How does COVID-19 spread?
The virus is transmitted through respiratory droplets that are produced when an infected person coughs, sneezes or exhales, though it is important to note that someone could have only mild symptoms — or perhaps even be asymptomatic — and still spread the disease. There are two main ways the transmission can occur:

1) Person-to-person: This happens when people are in close contact (within 6 feet) of each other. If these respiratory droplets land in the mouths or noses of someone nearby, or are inhaled into the lungs, the virus can spread.

2) Via contaminated surfaces or objects: Respiratory droplets also can land on surfaces or objects. If a healthy person touches these, and then touches their own mouth, nose or eyes, they can become infected.

How to protect yourself
There are several things you can do, and encourage others to do, to avoid infection.

1) Keep your hands clean: Wash your hands often, especially after spending time in a public place, and before eating. Soap and water work well, but make sure to wash for at least 20 seconds and to cover all areas of your hands, including thumbs and between fingers.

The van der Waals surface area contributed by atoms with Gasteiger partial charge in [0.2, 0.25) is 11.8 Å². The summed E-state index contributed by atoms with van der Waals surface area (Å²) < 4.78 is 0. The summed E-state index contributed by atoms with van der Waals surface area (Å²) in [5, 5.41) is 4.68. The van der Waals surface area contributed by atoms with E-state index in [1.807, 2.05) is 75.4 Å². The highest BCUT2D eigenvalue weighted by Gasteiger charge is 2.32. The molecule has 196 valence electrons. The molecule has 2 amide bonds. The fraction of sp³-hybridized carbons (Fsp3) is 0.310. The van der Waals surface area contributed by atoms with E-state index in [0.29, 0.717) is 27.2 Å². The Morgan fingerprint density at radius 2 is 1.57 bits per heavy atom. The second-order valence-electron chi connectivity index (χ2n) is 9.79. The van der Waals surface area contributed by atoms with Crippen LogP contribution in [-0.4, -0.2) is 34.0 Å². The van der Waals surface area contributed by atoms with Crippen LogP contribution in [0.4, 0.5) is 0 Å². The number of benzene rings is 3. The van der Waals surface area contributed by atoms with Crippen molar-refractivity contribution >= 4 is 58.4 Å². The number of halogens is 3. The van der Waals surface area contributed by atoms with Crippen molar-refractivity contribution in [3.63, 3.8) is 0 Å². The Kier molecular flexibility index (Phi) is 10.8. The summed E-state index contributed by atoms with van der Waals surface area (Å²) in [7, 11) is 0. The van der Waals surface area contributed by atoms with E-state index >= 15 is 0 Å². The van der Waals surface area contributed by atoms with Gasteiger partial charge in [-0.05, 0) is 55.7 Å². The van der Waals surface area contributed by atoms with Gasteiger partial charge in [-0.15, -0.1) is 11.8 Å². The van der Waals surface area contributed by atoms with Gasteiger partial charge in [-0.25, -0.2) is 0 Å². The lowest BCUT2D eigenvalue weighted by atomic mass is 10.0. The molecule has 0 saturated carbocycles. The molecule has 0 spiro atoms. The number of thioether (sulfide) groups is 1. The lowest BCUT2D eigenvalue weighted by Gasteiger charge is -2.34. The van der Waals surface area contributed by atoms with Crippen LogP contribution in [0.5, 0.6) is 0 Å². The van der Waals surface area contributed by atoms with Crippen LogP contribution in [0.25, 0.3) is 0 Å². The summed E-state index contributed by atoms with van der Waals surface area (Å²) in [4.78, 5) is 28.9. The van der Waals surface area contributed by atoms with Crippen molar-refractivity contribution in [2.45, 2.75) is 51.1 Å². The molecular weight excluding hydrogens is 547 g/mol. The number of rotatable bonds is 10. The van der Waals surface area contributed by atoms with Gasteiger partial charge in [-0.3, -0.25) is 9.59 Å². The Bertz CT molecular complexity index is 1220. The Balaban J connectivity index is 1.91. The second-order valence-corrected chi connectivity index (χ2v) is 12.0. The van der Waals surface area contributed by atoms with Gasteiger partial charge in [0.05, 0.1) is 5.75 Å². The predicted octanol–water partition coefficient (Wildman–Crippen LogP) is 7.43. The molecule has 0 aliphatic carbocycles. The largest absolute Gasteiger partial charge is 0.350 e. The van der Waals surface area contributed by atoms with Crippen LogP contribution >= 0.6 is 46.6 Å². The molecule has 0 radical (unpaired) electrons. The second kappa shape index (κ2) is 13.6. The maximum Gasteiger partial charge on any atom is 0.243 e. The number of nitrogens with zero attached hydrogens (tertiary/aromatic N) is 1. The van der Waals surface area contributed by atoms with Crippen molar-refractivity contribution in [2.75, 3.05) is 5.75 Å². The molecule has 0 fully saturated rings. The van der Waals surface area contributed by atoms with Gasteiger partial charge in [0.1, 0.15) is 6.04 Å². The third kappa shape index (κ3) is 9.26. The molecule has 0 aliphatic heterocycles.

If soap and water are not available, use a hand sanitizer that contains at least 60 percent alcohol.

2) Avoid touching your face: As much as possible, try not to touch your eyes, nose and mouth, especially if you have not washed your hands recently.

3) Keep surfaces and objects clean: This applies particularly to things you touch all the time, such as doorknobs, countertops, faucets, and even phones. Use water and detergent or soap to clean, and disinfect with EPA-registered household disinfectants.

4) Keep your distance: Practice social distancing. Avoid close contact with anyone who is sick, or who is coughing or sneezing, and refrain from gathering with large groups.